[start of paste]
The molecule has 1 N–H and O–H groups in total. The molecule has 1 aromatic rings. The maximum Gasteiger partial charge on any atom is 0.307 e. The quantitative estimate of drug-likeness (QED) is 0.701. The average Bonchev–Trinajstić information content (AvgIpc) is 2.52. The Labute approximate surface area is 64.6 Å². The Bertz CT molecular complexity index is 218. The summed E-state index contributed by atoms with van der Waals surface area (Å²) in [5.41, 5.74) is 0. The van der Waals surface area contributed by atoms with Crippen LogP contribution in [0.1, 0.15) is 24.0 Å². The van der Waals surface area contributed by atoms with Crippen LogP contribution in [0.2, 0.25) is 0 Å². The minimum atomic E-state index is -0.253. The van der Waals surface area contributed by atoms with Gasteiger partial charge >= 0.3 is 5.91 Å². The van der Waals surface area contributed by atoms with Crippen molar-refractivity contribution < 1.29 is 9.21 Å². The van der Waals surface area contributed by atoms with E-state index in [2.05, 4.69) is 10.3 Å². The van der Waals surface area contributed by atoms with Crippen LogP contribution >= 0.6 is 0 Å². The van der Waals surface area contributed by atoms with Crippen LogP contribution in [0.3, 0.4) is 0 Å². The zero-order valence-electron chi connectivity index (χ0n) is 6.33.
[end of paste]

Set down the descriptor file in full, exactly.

The molecule has 1 N–H and O–H groups in total. The molecule has 1 aromatic rings. The maximum Gasteiger partial charge on any atom is 0.307 e. The quantitative estimate of drug-likeness (QED) is 0.701. The average Bonchev–Trinajstić information content (AvgIpc) is 2.52. The Labute approximate surface area is 64.6 Å². The Bertz CT molecular complexity index is 218. The summed E-state index contributed by atoms with van der Waals surface area (Å²) in [5.41, 5.74) is 0. The van der Waals surface area contributed by atoms with Crippen LogP contribution in [0.1, 0.15) is 24.0 Å². The van der Waals surface area contributed by atoms with Crippen LogP contribution in [0.2, 0.25) is 0 Å². The minimum atomic E-state index is -0.253. The van der Waals surface area contributed by atoms with Gasteiger partial charge >= 0.3 is 5.91 Å². The van der Waals surface area contributed by atoms with Crippen molar-refractivity contribution < 1.29 is 9.21 Å². The van der Waals surface area contributed by atoms with E-state index in [2.05, 4.69) is 10.3 Å². The van der Waals surface area contributed by atoms with Crippen LogP contribution >= 0.6 is 0 Å². The van der Waals surface area contributed by atoms with Crippen LogP contribution in [0.3, 0.4) is 0 Å². The zero-order valence-electron chi connectivity index (χ0n) is 6.33.